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Conflictive home-host country relations have a solid, negative influence on policy risk

Policy risk negatively affects acquisition completion, however the strength of the result would depend on home-host country relations, in accordance with new research published in Global Strategy Journal. The partnership between policy risk and cross-border acquisition completion is negative and strong under conflictive relations, weaker under cooperative relations, and weakest under ambivalent relations, the analysis authors found.

“In the recent decade, we have been observing major shifts in the geopolitical environment and a lot more dynamic intercountry relations that may likely continue steadily to influence cross-border investments, making our research timely and relevant,” says lead researcher Tsvetomira V. Bilgili, an assistant professor at Kansas State University.

The team used longitudinal event data on intercountry interactions to infer cooperative, conflictive, and ambivalent relations. Each event in the sample was assigned a score between -10 and +10 to point how positive or negative the function is. For instance, the signing of a formal agreement was scored 8, as the imposition of an embargo, boycott, or sanctions received a ranking of -8.

To check the result of home-host country relations on the partnership between policy risk and cross-border acquisition completion, the study team used on an example of 26,124 cross-border acquisitions by 14,568 unique acquirers.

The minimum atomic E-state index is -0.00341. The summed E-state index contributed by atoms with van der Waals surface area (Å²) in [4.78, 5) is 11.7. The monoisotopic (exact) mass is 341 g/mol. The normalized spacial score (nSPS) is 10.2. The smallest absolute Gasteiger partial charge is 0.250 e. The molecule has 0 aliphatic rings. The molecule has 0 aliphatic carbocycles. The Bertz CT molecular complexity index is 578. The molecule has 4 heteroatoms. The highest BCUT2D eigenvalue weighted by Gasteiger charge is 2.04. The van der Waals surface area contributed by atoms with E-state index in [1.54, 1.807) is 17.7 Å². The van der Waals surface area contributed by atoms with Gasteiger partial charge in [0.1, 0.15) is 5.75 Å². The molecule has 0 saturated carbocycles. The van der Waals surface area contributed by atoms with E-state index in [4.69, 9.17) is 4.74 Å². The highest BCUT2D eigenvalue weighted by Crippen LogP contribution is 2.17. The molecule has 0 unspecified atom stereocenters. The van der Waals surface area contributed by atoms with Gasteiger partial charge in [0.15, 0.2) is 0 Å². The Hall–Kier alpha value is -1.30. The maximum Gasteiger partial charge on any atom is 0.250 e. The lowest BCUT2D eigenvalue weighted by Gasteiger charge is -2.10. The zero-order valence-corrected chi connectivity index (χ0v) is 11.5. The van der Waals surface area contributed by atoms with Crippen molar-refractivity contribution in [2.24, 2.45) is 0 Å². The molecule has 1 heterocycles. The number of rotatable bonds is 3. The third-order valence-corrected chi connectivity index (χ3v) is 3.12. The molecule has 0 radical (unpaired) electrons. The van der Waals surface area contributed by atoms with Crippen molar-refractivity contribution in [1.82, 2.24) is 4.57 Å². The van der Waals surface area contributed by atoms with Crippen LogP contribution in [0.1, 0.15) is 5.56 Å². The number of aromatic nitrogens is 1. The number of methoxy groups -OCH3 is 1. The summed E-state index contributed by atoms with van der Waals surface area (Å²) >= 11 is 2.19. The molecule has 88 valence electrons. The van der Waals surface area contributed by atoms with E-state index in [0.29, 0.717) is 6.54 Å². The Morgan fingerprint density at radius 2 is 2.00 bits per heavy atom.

The researchers discovered that for every unit upsurge in policy risk, the probability of completing a deal decreases by 2.2%, but that home-host country relations can transform the effect. Once the relationship between countries is conflictive, policy risk poses sustained challenges to deal completion because host governments could be more motivated to intervene in the offer.

Cooperative intercountry relations may provide a buffer, however the aftereffect of policy risk isn’t fully mitigated; however, ambivalent intercountry relations decrease the aftereffect of policy risk to the best extentpossibly, the team hypothesized, because host governments may choose to maintain relations with the house country by avoiding arbitrary and adverse actions toward acquirers.

“For example, China and India have long had disputes over but also have collaborated in the economic realm,” Bilgili says. “We argue that hawaii of intercountry relations could be indicative of the host country government’s intentions and motivations to activate in arbitrary or opportunistic policy changes that may avoid the completion of cross-border acquisitions.”

For executives, this underscores the significance of keeping track of intercountry relations to raised assess the odds of policy changes which could have a on foreign acquisitions. According to the state of intercountry relations, some organizations will undoubtedly be better positioned to successfully pursue investment opportunities in high policy risk countries.

“Our findings claim that within an increasingly complex global environment, understanding intercountry relations is crucial to firms’ capability to complete cross-border acquisitions in countries where risk is high,” Bilgili says.

More info: Tsvetomira V. Bilgili et al, Friends, foes, or “frenemies”: Intercountry relations and crossborder acquisitions, Global Strategy Journal (2022). DOI: 10.1002/gsj.1460

Provided byStrategic Management Society

Citation: Conflictive home-host country relations have a solid, negative influence on policy risk (2022, September 2) retrieved 3 September 2022 from

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